Published January 12, 2017

Old Man Logan: Beyond the Wasteland

Artist Andrea Sorrentino delivers tomorrow’s Wolverine today!

Image for Old Man Logan: Beyond the Wasteland

Artist Andrea Sorrentino and writer Jeff Lemire keep finding new problems to throw at the would-be Wolverine from the future currently trapped in our time.

The latest arc, which kicked off in OLD MAN LOGAN #16 and continues on February 1 in issue #17, not only pits the hero against the Brood in space, but also flashes back to his home of Wasteland where an incredibly powerful villain makes their presence felt.

Though they’ve collaborated on nearly every issue of the current series, Sorrentino actually pre-dates Lemire on the character as he drew the Brian Michael Bendis-penned five issue Secret Wars limited series from 2015. After spending all that time together, he’s come to understand this alternate reality Logan better than many and continues to do so month in and month out.

We talked with Sorrentino about his continuing relationships with both Old Man Logan and Lemire, plus splitting time between space and Wasteland, each of which offer their own unique threats. With this current arc, Old Man Logan will split time between space and the Wastelands. Do you enjoy mixing up locations like that within a single story?

Andrea Sorrentino: [We have done] this for every OLD MAN LOGAN arc I’ve worked on, splitting between present and memories of the future/past of Logan. I think it was a great way to show how Logan related with this new Marvel Universe he’s in, but at the same time exploring some corners of his past that the readers didn’t know about yet. The day of the villains uprising, his first meeting with Maureen, his research for a safe place outside the Wastelands, and his homecoming to Nevada.

With this new arc, things are a bit more mixed-up in a different way. Present and past blend into each other in a way that won’t be exactly clear from the beginning and that will lead to some very crazy things in the last issue.

And it was very interesting to work on it because it gave me the chance to work with different locations and different moods and feelings. I like to have the chance to try new challenges and this long run on OLD MAN LOGAN gave me for sure the possibility to experiment a lot. The space section will also feature Logan taking on the Brood. How is it putting your own spin on one of the most dangerous alien races in the Marvel U?

Andrea Sorrentino: The Aliens saga is one of my favorite movie sagas ever. And “Alien” is probably the first horror movie I ever saw when I was a kid, so you can imagine the imprint it had on my vision of horror stories. And Jeff wrote [this story] so well that I couldn’t do less than my best to try to keep his level with my art.

So it was challenging, but also very stimulating. And generally, the more depressive, lonely, moody, and enraged the situations are, the better my art fits, so I’ve got to thank Jeff because he gave me the chance to take a crack at [the Brood]. Looking at some of the samples, you do a lot with the page whether it be the smaller, square spotlight panels or spreads with lots and lots of rectangular panels during a fight scene. Are those elements that are in the script, something you come up with or a combination of the two?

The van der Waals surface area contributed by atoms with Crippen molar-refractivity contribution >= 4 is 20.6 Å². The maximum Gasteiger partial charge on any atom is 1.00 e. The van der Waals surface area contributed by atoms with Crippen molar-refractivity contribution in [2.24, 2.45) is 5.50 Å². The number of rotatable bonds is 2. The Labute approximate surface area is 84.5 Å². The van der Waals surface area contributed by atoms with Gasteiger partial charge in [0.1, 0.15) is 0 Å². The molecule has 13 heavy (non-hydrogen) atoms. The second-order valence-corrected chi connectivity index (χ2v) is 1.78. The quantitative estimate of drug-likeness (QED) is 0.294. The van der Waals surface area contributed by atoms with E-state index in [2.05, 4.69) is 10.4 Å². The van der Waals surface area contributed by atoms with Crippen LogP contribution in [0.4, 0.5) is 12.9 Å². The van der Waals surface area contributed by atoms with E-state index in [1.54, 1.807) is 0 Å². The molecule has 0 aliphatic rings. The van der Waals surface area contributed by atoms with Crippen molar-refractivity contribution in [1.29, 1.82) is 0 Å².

Andrea Sorrentino: Yes, I’m used to doing that, especially when it comes to a double spread or frantic action scenes. Generally, it’s something I do to give the scene a specific pace or to try to drive the eye of the reader in some direction to better follow the action. I think it’s not something you can really write in a script, because it’s very personal to the vision that the artist has on the sequence he’s drawing.

So it may happen that I turn a four-panel double spread into a 32-panel one, or that I change a few things in a page to better fit my visual idea for the scene.

And I’m so lucky that Jeff loves when I do it! So I’m just taking all the freedom that I can, when I can. What can you tell us about the threats Logan faces in the Wastelands? Word is that they’re some of the biggest he’s ever faced in that dangerous place.

Andrea Sorrentino: I just teased my followers on Twitter that this arc will show a villain so menacing that they will see Doom and Ultron kneel to him. And it’s a brand new villain, so I’m really, really curious for the reaction the readers will have to him! You’ve been working on this version of Logan for over a year now. Do you feel like your understanding of him as a character has changed in that time?

Andrea Sorrentino: Almost two years actually, and yes, usually the more you work on a character, the more you understand about him/her. Also, all the arcs that Jeff has written for me on OLD MAN LOGAN are very heavy on the characterization to the point that, through the captions, you can really feel the weight of the tragedies Logan passed though.

And I think the more I’ve delved into this, the more I’ve tried to give him, through facial expressions and body language, a look of a tired, beaten, but still hopeful man. You’ve worked with Jeff even longer. How would you say your collaborative relationship has evolved in that time?

Andrea Sorrentino: Jeff is an incredible and talented writer, an amazing artist and a beautiful person. I love to work with him, but I think the key in our work relationship is that we genuinely love each other’s work and we’re open to mix and blend our ideas in a way that gives, as a result, a product that picks the best from both our point of view and makes is unique.

Andrea Sorrentino and Jeff Lemire continue to put their protagonist through his paces in OLD MAN LOGAN #17 on February 1!


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